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“It’s an opportunity rather than a challenge” – RAIN Summit Chicago podcasting panel

chicago live podcast panel 01 640w cropThe RAIN Digital Audio Advertising Summit in Chicago closed with a lively discussion on the state of podcasting. Several luminaries from the field shared their thoughts on the health of the industry, the need for measurement, and whether Apple would continue its dominance.

  • Sarah van Mosel, chief podcast sales and strategy officer for Market Enginuity
  • Korri Kolesa, head of sales for Midroll Media
  • Sarah Shockey, co-host of Marty & Sarah Love Wrestling
  • Anna Sullivan, VP, head of sales for Gimlet Media
  • Mark McCrery, founder & CEO of Authentic/Podtrac

Moderator John MacLeod, founder & CEO of Rivet Radio, kicked off the talk by asking whether podcasting was in a golden age or whether the best is yet to come. The panel’s optimistic outlook was perhaps best summed up by Kolesa: “there’s incredible growth opportunity with what we already have, but the best is yet to come.”

Although there has been a great amount of work done to build consensus, there are still strides to be made in building strong measurement and data tools. Van Mosel shared the insight from her time working with the IAB podcast working group to create standards, which have gone a long way toward ensuring that advertisers are getting “apples to apples” comparisons about their investments. But she noted that “it’s not an all-in-one, closed loop audio,” so the show and its advertisements are often not being played from the same host systems, which poses a challenge for measurement.

Joking that nobody had mentioned “the A-word,” MacLeod asked the panelists for their feelings about Apple and its role hosting the majority of today’s podcast listening. The general consensus shared was that while Apple has been instrumental in supporting the podcast world to get it where it is, there is a definite need for more platforms.

Kolesa opined that “different distribution platforms that will help people discover content,” giving a shout-out to Midroll’s ally Stitcher. Others agreed with the point. “More platforms is important to the industry,” noted McCrery, adding that while there are options available for most listening technology, “the big void is Android.”

Shockey added a personal anecdote to how her show has worked to reach new listeners. “We’ve had a lot of success with mixed media around the podcast,” she said. Thanks to her skills as an artist, the show has striking T-shirts and YouTube videos that create a broader network of supporting content. Since the program is about wrestling, having a strong presence on other platforms where wrestling fans might be hanging out and looking for people to share that passion has helped them reach first-time podcast listeners.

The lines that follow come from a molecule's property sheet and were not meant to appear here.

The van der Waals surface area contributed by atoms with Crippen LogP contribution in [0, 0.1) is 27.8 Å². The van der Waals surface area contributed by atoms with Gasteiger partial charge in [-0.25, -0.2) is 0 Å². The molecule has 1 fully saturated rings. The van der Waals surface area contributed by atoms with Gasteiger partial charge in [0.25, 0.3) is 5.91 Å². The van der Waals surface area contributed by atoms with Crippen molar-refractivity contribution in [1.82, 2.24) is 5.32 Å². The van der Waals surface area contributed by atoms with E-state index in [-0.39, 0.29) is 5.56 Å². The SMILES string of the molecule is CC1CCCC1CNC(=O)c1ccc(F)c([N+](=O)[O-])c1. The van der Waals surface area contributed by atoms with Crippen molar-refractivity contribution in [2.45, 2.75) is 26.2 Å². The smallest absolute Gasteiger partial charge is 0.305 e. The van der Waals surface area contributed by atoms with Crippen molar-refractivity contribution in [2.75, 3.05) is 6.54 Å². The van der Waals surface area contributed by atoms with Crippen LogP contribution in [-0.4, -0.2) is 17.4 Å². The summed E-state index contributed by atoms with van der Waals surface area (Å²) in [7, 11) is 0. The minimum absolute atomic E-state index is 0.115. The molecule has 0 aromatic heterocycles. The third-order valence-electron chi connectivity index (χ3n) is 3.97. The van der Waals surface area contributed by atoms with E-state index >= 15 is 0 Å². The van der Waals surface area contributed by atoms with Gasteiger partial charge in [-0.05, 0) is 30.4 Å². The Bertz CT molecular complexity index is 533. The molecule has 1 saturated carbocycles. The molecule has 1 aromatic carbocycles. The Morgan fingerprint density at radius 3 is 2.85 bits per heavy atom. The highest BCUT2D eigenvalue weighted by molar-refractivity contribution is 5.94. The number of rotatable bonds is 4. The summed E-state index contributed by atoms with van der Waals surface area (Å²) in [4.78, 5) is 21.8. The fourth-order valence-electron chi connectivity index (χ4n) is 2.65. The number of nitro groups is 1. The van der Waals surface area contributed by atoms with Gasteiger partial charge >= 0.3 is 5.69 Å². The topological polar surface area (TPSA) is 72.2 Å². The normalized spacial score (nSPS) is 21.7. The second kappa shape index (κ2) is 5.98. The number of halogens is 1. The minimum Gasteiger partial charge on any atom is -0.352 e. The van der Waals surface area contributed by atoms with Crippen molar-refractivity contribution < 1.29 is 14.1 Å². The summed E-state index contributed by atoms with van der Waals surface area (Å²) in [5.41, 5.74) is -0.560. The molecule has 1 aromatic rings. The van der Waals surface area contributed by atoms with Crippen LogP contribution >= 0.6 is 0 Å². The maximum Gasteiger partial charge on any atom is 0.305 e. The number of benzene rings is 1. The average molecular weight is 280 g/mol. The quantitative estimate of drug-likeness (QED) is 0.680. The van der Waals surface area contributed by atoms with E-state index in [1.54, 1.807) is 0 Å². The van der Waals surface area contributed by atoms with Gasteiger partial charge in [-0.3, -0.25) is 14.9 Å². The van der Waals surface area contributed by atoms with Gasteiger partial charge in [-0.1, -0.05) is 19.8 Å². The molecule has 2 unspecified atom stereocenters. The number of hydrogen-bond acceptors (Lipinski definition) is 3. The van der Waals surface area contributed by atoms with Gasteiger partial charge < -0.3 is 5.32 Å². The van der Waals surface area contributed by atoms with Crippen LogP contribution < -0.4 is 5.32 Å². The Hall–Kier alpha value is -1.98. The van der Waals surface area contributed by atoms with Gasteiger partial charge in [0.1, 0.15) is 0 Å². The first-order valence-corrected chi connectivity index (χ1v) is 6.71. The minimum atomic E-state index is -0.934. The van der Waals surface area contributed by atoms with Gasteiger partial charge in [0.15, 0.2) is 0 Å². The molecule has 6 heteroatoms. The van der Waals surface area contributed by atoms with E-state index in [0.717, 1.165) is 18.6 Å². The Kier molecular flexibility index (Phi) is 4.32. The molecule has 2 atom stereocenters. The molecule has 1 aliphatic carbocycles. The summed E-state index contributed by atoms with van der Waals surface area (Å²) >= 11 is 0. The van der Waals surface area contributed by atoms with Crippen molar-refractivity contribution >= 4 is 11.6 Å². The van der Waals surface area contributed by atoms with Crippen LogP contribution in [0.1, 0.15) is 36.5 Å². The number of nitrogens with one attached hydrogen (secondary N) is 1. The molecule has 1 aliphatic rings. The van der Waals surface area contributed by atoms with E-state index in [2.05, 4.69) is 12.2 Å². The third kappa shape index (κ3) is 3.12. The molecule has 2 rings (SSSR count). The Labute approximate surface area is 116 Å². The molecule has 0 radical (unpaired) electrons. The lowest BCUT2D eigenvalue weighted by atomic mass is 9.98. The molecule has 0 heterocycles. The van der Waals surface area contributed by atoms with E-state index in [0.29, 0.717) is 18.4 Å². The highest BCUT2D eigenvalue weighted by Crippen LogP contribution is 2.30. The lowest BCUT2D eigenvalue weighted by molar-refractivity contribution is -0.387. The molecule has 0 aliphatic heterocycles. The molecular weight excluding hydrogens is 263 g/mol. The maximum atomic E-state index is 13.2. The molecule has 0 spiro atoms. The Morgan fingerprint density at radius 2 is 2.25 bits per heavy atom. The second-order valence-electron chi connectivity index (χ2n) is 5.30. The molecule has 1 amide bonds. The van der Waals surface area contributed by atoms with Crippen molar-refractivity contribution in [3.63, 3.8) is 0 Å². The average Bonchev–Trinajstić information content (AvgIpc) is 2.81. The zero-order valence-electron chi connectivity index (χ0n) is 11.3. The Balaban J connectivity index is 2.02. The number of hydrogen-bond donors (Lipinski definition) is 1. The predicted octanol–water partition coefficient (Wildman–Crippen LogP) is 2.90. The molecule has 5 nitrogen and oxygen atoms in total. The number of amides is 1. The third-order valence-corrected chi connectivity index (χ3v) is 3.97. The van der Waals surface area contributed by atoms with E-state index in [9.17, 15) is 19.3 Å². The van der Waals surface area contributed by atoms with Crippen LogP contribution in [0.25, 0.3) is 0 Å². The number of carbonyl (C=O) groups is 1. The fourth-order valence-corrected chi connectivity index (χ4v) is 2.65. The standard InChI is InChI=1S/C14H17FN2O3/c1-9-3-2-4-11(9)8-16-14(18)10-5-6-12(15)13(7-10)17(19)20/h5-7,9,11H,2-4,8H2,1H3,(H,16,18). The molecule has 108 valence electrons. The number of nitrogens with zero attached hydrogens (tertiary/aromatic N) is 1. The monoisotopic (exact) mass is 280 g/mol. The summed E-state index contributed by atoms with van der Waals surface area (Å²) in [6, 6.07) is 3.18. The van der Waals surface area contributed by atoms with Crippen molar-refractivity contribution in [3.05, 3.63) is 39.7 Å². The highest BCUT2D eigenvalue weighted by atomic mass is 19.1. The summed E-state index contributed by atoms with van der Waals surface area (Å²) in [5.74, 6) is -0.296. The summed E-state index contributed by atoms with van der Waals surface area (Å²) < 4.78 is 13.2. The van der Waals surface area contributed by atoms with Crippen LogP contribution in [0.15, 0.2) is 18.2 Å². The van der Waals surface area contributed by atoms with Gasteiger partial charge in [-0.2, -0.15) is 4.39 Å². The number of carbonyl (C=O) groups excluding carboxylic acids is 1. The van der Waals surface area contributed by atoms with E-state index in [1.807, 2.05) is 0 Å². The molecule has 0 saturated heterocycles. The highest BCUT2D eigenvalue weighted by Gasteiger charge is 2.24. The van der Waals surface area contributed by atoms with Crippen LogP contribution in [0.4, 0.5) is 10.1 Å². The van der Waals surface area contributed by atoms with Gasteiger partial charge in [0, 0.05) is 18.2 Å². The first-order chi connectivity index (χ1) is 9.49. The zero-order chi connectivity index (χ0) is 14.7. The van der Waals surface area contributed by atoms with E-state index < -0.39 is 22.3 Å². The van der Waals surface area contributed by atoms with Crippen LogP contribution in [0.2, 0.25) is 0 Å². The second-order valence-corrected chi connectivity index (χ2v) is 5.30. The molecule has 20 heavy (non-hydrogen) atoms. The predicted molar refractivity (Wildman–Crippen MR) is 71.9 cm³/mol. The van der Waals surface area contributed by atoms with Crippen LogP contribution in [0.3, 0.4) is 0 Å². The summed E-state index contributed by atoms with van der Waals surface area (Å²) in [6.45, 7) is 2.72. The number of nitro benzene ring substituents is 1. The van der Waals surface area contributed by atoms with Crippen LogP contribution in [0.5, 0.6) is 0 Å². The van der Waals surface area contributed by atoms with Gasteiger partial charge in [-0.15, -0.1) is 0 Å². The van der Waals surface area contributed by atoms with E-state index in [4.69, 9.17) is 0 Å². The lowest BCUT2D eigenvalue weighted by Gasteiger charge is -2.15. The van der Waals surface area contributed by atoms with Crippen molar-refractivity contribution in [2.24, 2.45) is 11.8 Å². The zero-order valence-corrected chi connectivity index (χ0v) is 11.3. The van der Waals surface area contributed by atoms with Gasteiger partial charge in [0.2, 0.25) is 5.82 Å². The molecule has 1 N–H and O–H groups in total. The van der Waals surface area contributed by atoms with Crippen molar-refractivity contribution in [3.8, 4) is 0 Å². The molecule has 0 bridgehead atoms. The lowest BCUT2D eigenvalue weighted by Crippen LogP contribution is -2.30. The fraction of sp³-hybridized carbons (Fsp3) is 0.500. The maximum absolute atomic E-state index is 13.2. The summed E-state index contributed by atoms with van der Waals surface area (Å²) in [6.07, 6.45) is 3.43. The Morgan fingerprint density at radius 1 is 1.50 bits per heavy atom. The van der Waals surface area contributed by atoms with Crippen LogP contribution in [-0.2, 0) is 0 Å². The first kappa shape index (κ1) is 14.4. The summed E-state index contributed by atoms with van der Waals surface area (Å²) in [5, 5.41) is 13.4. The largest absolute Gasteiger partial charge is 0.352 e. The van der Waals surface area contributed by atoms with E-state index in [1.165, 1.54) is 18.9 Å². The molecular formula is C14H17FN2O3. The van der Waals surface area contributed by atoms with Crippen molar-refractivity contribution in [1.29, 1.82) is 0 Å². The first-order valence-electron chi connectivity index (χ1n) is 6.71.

After discoverability, the discussion veered into other tech topics, such as the sudden arrival of smart home speakers and connected cars as listening devices. “Your car’s going to learn what you like,” predicted Sullivan, anticipating that those distribution platforms will get better and better at personalizing to a listener’s taste. Van Mosel also noted that back-end innovators will have interesting challenges in designing the access point for listeners on these new technologies, to get them simply and seamlessly into the exact show they would want to hear.

The talk closed with a question from the audience about her jarring experience hearing an ad for a national mass-market pharmacy chain in a favorite show. Sullivan explained that Gimlet’s policy is to draw clear lines between advertisement and show to avoid just such a break in tone. Shockey, on the other hand, doubles down on making host reads blend with the goofy tone of her show. “We have as much fun doing the ads as the rest of it,” she said. McCrery took a similar view: “it’s an opportunity rather than a challenge.” Citing herself as a pragmatist, van Mosel closed the discussion by noting that the intimacy listeners and hosts might expect in a show’s early days won’t necessarily work at scale. Again, she presented that as a challenge rather than an insurmountable issue, calling on the industry to keep finding creative solutions to those problems.

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Anna Washenko

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